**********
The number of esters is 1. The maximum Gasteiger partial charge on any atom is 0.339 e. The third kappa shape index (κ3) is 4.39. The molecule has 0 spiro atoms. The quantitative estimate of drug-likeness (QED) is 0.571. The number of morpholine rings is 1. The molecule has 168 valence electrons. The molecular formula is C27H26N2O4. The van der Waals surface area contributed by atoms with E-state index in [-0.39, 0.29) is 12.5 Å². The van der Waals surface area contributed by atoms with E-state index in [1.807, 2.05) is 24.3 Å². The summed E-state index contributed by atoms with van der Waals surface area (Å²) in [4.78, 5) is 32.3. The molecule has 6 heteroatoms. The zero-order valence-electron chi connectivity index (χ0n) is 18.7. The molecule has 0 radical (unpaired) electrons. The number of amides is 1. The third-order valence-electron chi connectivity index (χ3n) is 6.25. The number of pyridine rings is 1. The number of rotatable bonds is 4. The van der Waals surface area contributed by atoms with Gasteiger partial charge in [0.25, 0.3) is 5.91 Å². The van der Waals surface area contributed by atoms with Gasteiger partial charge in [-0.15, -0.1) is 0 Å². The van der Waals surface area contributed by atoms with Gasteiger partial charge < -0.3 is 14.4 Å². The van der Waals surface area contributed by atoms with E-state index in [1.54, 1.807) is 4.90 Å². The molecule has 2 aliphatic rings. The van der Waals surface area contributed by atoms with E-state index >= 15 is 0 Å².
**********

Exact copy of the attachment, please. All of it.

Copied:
The number of esters is 1. The maximum Gasteiger partial charge on any atom is 0.339 e. The third kappa shape index (κ3) is 4.39. The molecule has 0 spiro atoms. The quantitative estimate of drug-likeness (QED) is 0.571. The number of morpholine rings is 1. The molecule has 168 valence electrons. The molecular formula is C27H26N2O4. The van der Waals surface area contributed by atoms with E-state index in [-0.39, 0.29) is 12.5 Å². The van der Waals surface area contributed by atoms with E-state index in [1.807, 2.05) is 24.3 Å². The summed E-state index contributed by atoms with van der Waals surface area (Å²) in [4.78, 5) is 32.3. The molecule has 6 heteroatoms. The zero-order valence-electron chi connectivity index (χ0n) is 18.7. The molecule has 0 radical (unpaired) electrons. The number of amides is 1. The third-order valence-electron chi connectivity index (χ3n) is 6.25. The number of pyridine rings is 1. The number of rotatable bonds is 4. The van der Waals surface area contributed by atoms with Gasteiger partial charge in [0.25, 0.3) is 5.91 Å². The van der Waals surface area contributed by atoms with Gasteiger partial charge in [-0.15, -0.1) is 0 Å². The van der Waals surface area contributed by atoms with Gasteiger partial charge < -0.3 is 14.4 Å². The van der Waals surface area contributed by atoms with E-state index in [1.54, 1.807) is 4.90 Å². The molecule has 2 aliphatic rings. The van der Waals surface area contributed by atoms with E-state index >= 15 is 0 Å².